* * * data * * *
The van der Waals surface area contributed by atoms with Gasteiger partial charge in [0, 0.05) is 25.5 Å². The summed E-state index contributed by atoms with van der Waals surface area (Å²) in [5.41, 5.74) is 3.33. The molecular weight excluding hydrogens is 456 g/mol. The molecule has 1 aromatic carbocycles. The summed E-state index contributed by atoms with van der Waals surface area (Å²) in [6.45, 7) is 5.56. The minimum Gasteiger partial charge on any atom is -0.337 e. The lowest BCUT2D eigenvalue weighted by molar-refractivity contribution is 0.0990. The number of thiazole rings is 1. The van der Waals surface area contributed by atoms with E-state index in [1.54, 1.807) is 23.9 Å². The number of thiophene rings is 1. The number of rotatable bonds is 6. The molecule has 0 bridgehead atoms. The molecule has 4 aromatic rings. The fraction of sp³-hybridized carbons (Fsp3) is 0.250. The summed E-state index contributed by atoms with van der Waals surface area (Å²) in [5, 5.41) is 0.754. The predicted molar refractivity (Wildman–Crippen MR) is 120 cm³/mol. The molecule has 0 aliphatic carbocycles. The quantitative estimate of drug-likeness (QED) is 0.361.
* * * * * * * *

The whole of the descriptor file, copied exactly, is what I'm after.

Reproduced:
The van der Waals surface area contributed by atoms with Gasteiger partial charge in [0, 0.05) is 25.5 Å². The summed E-state index contributed by atoms with van der Waals surface area (Å²) in [5.41, 5.74) is 3.33. The molecular weight excluding hydrogens is 456 g/mol. The molecule has 1 aromatic carbocycles. The summed E-state index contributed by atoms with van der Waals surface area (Å²) in [6.45, 7) is 5.56. The minimum Gasteiger partial charge on any atom is -0.337 e. The lowest BCUT2D eigenvalue weighted by molar-refractivity contribution is 0.0990. The number of thiazole rings is 1. The van der Waals surface area contributed by atoms with E-state index in [1.54, 1.807) is 23.9 Å². The number of thiophene rings is 1. The number of rotatable bonds is 6. The molecule has 0 bridgehead atoms. The molecule has 4 aromatic rings. The fraction of sp³-hybridized carbons (Fsp3) is 0.250. The summed E-state index contributed by atoms with van der Waals surface area (Å²) in [5, 5.41) is 0.754. The predicted molar refractivity (Wildman–Crippen MR) is 120 cm³/mol. The molecule has 0 aliphatic carbocycles. The quantitative estimate of drug-likeness (QED) is 0.361.